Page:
Asiatisch is Senegal-born and Kuwait-based artist Fatima Al Qadiri’s sonic portrayal of an imagined China, something that immediately feels like a risky foray. Her jumping-off point is a microgenre known as sinogrime, pioneered by the likes of Wiley and Kode9 in the UK, which takes vaguely Chinese sounds and adds them to grime’s ebullient form of millennial post-hip-hop, casting a gaze beyond the old superpowers that are the U.S. and Europe and toward the emerging economic giant that is China. Arguably, Al Qadiri attempts to go even further, firmly anchoring her album in Asia through its title. However, Asiatisch ends up getting no closer to the reality of China as a reality than Wiley did on “Blue Rizla.”
To be fair, as stated, it was clearly never Al Qadiri’s intention to go beyond the realms of her own mind, but one can’t help but feel that Asiatisch is a missed opportunity. From the get-go, it’s an album that misleads and confuses, even as Al Qadiri’s talents as a producer are revealed to be unquestionable. Nine of the 10 tracks on Asiatisch are tightly coiled and finely detailed, with synths, vocals and samples of occasionally hard-to-place Eastern sounds. Preceding those nine, however, is the album’s most startling track, “Shanzhai,” a cover of Sinéad O’Connor’s “Nothing To Compares 2 U” apparently sung by Helen Feng in nonsensical Mandarin. (Although, not speaking the language, I’m relying on someone else’s assertion there.)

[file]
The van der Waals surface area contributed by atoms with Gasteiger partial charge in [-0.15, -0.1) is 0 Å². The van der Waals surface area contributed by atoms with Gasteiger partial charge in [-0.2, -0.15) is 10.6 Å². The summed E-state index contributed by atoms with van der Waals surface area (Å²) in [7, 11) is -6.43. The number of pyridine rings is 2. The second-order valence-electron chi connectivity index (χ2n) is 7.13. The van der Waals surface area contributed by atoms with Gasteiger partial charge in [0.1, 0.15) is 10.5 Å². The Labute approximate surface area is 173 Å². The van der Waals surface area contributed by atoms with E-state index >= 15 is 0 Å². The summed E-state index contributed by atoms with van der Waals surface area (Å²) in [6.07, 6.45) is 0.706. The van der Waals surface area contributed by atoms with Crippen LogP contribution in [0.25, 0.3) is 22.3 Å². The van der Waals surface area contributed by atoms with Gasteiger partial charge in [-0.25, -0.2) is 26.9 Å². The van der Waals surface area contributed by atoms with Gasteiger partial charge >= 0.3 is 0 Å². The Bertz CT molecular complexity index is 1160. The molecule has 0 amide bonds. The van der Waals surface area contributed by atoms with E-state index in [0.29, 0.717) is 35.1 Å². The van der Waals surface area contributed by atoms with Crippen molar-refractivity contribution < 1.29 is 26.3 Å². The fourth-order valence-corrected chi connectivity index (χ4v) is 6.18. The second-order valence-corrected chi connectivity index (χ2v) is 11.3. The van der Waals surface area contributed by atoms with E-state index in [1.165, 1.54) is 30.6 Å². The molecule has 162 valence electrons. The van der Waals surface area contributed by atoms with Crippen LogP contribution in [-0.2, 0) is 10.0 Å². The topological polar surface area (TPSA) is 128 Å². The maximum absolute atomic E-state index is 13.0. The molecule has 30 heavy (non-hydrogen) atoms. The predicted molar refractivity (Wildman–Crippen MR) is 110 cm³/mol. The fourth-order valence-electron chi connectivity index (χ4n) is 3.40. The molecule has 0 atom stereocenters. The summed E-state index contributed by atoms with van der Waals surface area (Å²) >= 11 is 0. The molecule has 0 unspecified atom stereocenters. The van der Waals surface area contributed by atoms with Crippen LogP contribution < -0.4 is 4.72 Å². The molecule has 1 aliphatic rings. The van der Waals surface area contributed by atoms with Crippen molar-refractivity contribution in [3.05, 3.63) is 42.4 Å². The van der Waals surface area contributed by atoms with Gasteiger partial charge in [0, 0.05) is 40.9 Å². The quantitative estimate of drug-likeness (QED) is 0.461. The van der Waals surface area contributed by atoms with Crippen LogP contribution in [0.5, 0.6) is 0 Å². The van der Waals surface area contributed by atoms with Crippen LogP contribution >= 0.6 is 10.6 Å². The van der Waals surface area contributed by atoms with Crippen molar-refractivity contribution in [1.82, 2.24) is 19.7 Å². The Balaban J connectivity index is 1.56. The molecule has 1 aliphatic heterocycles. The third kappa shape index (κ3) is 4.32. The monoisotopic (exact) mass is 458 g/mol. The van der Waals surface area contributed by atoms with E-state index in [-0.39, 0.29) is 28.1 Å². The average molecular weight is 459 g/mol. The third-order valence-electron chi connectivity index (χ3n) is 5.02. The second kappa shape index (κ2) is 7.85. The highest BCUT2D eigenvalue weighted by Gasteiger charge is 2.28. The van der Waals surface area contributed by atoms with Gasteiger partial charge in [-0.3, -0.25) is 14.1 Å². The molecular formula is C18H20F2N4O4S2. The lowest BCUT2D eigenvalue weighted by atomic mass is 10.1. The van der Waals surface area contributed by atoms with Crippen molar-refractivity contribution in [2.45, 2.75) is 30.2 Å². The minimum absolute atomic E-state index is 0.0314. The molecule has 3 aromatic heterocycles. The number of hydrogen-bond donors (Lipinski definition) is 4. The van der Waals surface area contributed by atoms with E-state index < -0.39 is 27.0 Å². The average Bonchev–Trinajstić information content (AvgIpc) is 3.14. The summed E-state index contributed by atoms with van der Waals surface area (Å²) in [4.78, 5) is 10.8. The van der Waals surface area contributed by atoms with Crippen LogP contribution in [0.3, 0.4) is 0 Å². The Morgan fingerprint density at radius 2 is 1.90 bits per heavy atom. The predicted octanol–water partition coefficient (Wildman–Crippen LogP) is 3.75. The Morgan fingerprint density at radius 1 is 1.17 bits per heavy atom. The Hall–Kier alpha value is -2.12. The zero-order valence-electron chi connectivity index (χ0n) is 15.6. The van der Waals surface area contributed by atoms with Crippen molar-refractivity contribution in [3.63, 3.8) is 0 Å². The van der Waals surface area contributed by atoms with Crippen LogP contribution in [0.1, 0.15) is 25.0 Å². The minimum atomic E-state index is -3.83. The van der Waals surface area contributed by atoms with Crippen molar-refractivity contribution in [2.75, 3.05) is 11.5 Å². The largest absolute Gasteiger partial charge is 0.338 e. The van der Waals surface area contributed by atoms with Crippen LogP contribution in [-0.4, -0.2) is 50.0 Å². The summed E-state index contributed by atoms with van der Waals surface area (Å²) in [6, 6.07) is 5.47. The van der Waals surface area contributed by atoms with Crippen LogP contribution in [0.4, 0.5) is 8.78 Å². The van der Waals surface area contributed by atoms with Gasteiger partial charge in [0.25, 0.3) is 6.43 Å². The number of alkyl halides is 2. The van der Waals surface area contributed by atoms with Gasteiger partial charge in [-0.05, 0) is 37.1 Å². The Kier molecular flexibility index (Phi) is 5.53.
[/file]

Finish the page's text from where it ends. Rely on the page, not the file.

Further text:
Its dreamy, retro-feeling synth backdrop and detached vocals stand in sharp contrast to the rest of the album — such as the ghostly pipes that swerve around the spectral wordless vocals, the tingling chime sounds and juddery non-beats on “Szechuan” or the hypnotic, ice-cold shuffle and gibberish, mechanical voice snippets of “Wudang.” Most of the tracks have a sort of lopsided gait, neither propulsive nor minimal but somewhere in-between. The abortive lurches are used as counterpoints to the other sounds, as opposed to building blocks for a foundation. When this is not the case, as on the moody “Shenzhen,” the pace is always somewhat sedate, as opposed to the hyperactivity of “regular” grime, as if Al Qadiri is trying to channel a sort of Eastern mysticism.
This abstract collage of faux Chinese imagery both makes and undermines Asiatisch, for the vision feels like a mixture of caricature, dream and stereotype, with very little of anything actually Chinese filtering through. Even though Al Qadiri was born in Senegal and was raised in Kuwait, Asiatisch feels very much like a Western view of China, with references to forged commodity goods, impersonal shopping malls and Hollywood films. One of the album’s better tracks, the robotic, intense “Dragon Tattoo,” features a dispassionate voice whispering, “I’ve got a dragon tattoo on my arm / and I need to cause you harm,” but the song is about authentically Asian as the samurai scenes in Kill Bill. Admittedly, Al Qadiri makes no illusions of trying to capture the reality of China, and she’s very much operating in an imaginary sphere. But in doing so, any chance to comment on the world — China and beyond — is lost. I think of British synth-pop band Japan’s masterpiece Tin Drum, which admittedly dealt with a very different vision of China, but which nonetheless managed to channel something real and emotional.
In contrast, Asiatisch is impersonal and airtight. Musically, the album is fascinating, diverse and expertly produced. But a chance was perhaps missed to deliver something with more to say.